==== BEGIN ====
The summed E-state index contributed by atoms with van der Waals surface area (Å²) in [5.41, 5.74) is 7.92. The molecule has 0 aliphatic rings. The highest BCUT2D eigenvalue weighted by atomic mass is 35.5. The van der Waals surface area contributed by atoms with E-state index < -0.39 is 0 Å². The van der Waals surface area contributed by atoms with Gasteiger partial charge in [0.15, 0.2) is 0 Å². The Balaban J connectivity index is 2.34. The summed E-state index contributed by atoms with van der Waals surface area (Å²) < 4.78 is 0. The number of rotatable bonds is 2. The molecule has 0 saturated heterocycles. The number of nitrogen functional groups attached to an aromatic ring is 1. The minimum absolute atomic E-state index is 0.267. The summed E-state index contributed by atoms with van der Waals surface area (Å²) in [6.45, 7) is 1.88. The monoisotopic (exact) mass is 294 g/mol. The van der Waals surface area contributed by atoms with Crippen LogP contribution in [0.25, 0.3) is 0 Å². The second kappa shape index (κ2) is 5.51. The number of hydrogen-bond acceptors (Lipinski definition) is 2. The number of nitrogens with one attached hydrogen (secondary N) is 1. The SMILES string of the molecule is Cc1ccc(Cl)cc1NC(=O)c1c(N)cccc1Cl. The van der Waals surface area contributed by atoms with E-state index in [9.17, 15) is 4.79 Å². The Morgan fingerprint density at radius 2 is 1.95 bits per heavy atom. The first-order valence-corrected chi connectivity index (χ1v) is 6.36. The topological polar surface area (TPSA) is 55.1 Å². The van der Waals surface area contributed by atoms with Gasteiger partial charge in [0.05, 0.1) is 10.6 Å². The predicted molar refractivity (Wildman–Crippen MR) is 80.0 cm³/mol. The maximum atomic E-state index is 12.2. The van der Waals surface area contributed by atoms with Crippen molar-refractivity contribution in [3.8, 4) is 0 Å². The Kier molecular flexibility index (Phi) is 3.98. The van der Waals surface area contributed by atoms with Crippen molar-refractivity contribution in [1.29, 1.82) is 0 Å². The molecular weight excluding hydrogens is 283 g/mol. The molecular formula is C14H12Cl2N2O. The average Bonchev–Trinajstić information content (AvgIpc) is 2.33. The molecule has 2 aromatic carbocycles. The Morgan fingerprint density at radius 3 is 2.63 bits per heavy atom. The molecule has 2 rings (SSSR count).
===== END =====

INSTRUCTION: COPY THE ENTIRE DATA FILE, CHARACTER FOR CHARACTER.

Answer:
The summed E-state index contributed by atoms with van der Waals surface area (Å²) in [5.41, 5.74) is 7.92. The molecule has 0 aliphatic rings. The highest BCUT2D eigenvalue weighted by atomic mass is 35.5. The van der Waals surface area contributed by atoms with E-state index < -0.39 is 0 Å². The van der Waals surface area contributed by atoms with Gasteiger partial charge in [0.15, 0.2) is 0 Å². The Balaban J connectivity index is 2.34. The summed E-state index contributed by atoms with van der Waals surface area (Å²) < 4.78 is 0. The number of rotatable bonds is 2. The molecule has 0 saturated heterocycles. The number of nitrogen functional groups attached to an aromatic ring is 1. The minimum absolute atomic E-state index is 0.267. The summed E-state index contributed by atoms with van der Waals surface area (Å²) in [6.45, 7) is 1.88. The monoisotopic (exact) mass is 294 g/mol. The van der Waals surface area contributed by atoms with Crippen LogP contribution in [0.25, 0.3) is 0 Å². The second kappa shape index (κ2) is 5.51. The number of hydrogen-bond acceptors (Lipinski definition) is 2. The number of nitrogens with one attached hydrogen (secondary N) is 1. The SMILES string of the molecule is Cc1ccc(Cl)cc1NC(=O)c1c(N)cccc1Cl. The van der Waals surface area contributed by atoms with E-state index in [9.17, 15) is 4.79 Å². The Morgan fingerprint density at radius 2 is 1.95 bits per heavy atom. The first-order valence-corrected chi connectivity index (χ1v) is 6.36. The topological polar surface area (TPSA) is 55.1 Å². The van der Waals surface area contributed by atoms with Gasteiger partial charge in [0.05, 0.1) is 10.6 Å². The predicted molar refractivity (Wildman–Crippen MR) is 80.0 cm³/mol. The maximum atomic E-state index is 12.2. The van der Waals surface area contributed by atoms with Crippen molar-refractivity contribution in [3.8, 4) is 0 Å². The Kier molecular flexibility index (Phi) is 3.98. The van der Waals surface area contributed by atoms with Crippen molar-refractivity contribution in [1.29, 1.82) is 0 Å². The molecular weight excluding hydrogens is 283 g/mol. The molecular formula is C14H12Cl2N2O. The average Bonchev–Trinajstić information content (AvgIpc) is 2.33. The molecule has 2 aromatic carbocycles. The Morgan fingerprint density at radius 3 is 2.63 bits per heavy atom. The molecule has 2 rings (SSSR count).